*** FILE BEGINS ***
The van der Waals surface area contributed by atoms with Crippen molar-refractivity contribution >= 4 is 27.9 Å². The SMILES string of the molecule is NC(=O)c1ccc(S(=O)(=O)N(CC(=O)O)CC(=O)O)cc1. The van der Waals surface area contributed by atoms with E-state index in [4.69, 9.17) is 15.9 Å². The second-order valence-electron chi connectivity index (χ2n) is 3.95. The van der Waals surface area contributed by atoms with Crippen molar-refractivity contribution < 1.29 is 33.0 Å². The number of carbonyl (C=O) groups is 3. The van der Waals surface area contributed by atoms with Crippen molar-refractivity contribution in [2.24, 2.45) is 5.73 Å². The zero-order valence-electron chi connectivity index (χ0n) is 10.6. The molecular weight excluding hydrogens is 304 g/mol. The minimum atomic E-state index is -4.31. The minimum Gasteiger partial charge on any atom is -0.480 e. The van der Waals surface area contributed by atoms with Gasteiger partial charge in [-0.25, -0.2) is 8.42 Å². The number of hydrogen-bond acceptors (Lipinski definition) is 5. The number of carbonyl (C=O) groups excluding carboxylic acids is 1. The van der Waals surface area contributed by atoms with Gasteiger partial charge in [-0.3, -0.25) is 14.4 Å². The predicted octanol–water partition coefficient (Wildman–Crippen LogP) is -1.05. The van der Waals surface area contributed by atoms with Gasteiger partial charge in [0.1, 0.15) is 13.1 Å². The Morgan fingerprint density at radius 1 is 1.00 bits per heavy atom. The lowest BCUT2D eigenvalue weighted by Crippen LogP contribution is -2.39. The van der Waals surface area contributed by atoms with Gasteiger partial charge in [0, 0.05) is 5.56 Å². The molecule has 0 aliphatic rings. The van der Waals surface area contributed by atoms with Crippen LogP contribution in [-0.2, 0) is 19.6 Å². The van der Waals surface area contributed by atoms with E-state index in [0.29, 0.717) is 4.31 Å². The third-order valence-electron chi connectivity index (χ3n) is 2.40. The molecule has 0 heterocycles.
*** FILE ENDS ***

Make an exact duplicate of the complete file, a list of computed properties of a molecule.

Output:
The van der Waals surface area contributed by atoms with Crippen molar-refractivity contribution >= 4 is 27.9 Å². The SMILES string of the molecule is NC(=O)c1ccc(S(=O)(=O)N(CC(=O)O)CC(=O)O)cc1. The van der Waals surface area contributed by atoms with E-state index in [4.69, 9.17) is 15.9 Å². The second-order valence-electron chi connectivity index (χ2n) is 3.95. The van der Waals surface area contributed by atoms with Crippen molar-refractivity contribution < 1.29 is 33.0 Å². The number of carbonyl (C=O) groups is 3. The van der Waals surface area contributed by atoms with Crippen molar-refractivity contribution in [2.24, 2.45) is 5.73 Å². The zero-order valence-electron chi connectivity index (χ0n) is 10.6. The molecular weight excluding hydrogens is 304 g/mol. The minimum atomic E-state index is -4.31. The minimum Gasteiger partial charge on any atom is -0.480 e. The van der Waals surface area contributed by atoms with Gasteiger partial charge in [-0.25, -0.2) is 8.42 Å². The number of hydrogen-bond acceptors (Lipinski definition) is 5. The number of carbonyl (C=O) groups excluding carboxylic acids is 1. The van der Waals surface area contributed by atoms with Gasteiger partial charge in [-0.3, -0.25) is 14.4 Å². The predicted octanol–water partition coefficient (Wildman–Crippen LogP) is -1.05. The van der Waals surface area contributed by atoms with Gasteiger partial charge in [0.1, 0.15) is 13.1 Å². The Morgan fingerprint density at radius 1 is 1.00 bits per heavy atom. The lowest BCUT2D eigenvalue weighted by Crippen LogP contribution is -2.39. The van der Waals surface area contributed by atoms with Gasteiger partial charge in [0, 0.05) is 5.56 Å². The molecule has 0 aliphatic rings. The van der Waals surface area contributed by atoms with Crippen LogP contribution in [-0.2, 0) is 19.6 Å². The van der Waals surface area contributed by atoms with E-state index in [0.29, 0.717) is 4.31 Å². The third-order valence-electron chi connectivity index (χ3n) is 2.40. The molecule has 0 heterocycles.